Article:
Buying used cars can sometimes appear to be a risky business, especially if we’re thinking about making a private purchase. There are always the concerns over what happens if something goes wrong, and what possible redress you may have. Of course that’s not to say that we always trust any garage or car dealer that we may approach either.
Here are a few tips, things to be aware of, whenever and wherever you may be buying a used car.
- Always ask to see relevant documentation. This should include service history, vehicle registration and vehicle licensing certificates. If the car is pre-1993, ask for the log book.
- Confirm the year of the vehicle – date of first registration. Confirm also how long the seller has owned the car. There would be no concerns if it’s a number of years – if it’s a couple of weeks, you may want to ask why. Either they’re trying to get rid of the car quickly for some reason, or they may be be an unregistered dealer posing as a private seller.
- Confirm that the car is the sellers to sell. If selling on behalf of someone else, speak to that person. Ensure the car isn’t on hire purchase or lease – if it is, it isn’t the sellers to sell. If necessary, ask for proof of identity as well as relevant documentation.
- Has the car been crashed? A garage should tell you if a car has been crashed, though an individual may not, or be hazy regarding details or seriousness. You should check for telltale signs such as ripples in the bodywork, paint blobs from respraying or slightly different colour body panels. This shouldn’t necessarily stop you purchasing the car, as long are you are aware of the full circumstances. Possibly have the car checked out by a professional to confirm.
- Is the car a foreign import? This again is not necessarily a reason not to purchase the car. However, you should confirm that all liabilities such as VRT and VAT have been paid upon importation to Ireland. Any outstanding liabilities could fall to you as the future owner. Ensure that the car has no “quirks” that may be explained away because it is an import – such “quirks” may not comply with Irish legislation and be liable to prosecution.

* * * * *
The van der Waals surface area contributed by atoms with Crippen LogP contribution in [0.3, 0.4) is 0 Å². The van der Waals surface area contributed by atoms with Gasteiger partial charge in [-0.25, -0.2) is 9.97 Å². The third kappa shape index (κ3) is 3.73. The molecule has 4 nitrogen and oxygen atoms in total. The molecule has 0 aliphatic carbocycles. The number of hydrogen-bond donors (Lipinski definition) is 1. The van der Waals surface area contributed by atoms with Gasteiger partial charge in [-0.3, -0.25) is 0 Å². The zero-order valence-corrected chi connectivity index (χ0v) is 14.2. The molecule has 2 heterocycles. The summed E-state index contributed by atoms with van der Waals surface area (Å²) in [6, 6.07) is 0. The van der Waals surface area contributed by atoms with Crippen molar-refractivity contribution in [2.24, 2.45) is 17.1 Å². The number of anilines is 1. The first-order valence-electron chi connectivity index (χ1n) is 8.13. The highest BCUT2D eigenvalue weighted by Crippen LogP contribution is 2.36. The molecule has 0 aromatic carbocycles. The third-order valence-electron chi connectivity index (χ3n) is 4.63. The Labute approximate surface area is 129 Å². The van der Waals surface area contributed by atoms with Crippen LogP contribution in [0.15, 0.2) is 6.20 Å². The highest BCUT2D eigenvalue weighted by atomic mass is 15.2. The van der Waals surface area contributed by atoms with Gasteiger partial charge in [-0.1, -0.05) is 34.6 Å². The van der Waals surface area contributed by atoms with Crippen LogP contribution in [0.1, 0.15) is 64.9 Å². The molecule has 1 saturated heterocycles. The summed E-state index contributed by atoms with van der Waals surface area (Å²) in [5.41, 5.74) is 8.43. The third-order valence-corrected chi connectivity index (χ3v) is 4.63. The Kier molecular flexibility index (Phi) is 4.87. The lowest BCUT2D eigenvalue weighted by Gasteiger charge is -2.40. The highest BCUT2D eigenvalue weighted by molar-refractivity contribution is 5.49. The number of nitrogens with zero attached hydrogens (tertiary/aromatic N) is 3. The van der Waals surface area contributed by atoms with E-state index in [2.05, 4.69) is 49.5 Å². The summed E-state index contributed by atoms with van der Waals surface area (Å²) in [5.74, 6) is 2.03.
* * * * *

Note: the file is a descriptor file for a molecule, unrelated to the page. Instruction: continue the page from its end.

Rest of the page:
- View the car at the sellers residence – Do not buy from a car park, a petrol station area or general public area (even if the seller says it’s for convenience) as it will be harder, if not impossible, to contact the vendor if a problem arises. Be wary of dealing with someone who is willing only to contacted through a mobile number.
Things to look out for when examining a used car –
- Tyres – Are they painted black to make them look better, or to cover up something?
- Interior – Is there a strong smell of air-freshner? Is this just good house-keeping, or is it trying to cover up some other smell?
- Body – Be aware that if you’re viewing the car in wet conditions, the rain may make it look shinier, newer, and help to mask scratches.
- Starting the Engine (i) – Be aware that the car may have been warmed up prior to your arrival to ensure a good start and minimum engine noise.
- Starting the Engine (ii) – Make sure the radio is off when starting the care – it may have been left on to cover up any dodgy noises as the car starts.
- Exhaust Pipe – Check the exhaust pipe for any carbon deposits as this may give evidence to a smoky engine.
- Baby Seats – Have been known to be added to cars to give the impression of them being sedate family cars rather than hard driven boy-racer types.
Consumer Protection when buying used cars
It is usually cheaper to buy a used car privately but you have fewer legal rights. The vehicle must still be ‘as described’ but that’s where your legal protection ends.
According to the National Consumer Agency, if the car was bought in a private sale (i.e. not bought from a garage), but a problem arises with the car and the seller refuses to do anything, the consumer may not be entitled to anything under the Sale of Goods and Supply of Services Act.
If the car was sold by another consumer (i.e. privately, and not as part of a business), it is reasonable to expect that the seller may not have been aware of, or, had the expertise to recognise a potential fault. Though, for example, if the seller says that the car recently passed the NCT when it clearly wouldn’t have passed, then the car is not “as described”.
However, the consumer should be advised to consult a Solicitor to explore other legal remedies. Bear in mind, however, that there is always the practical difficulty of obtaining awarded by the Courts from a private individual.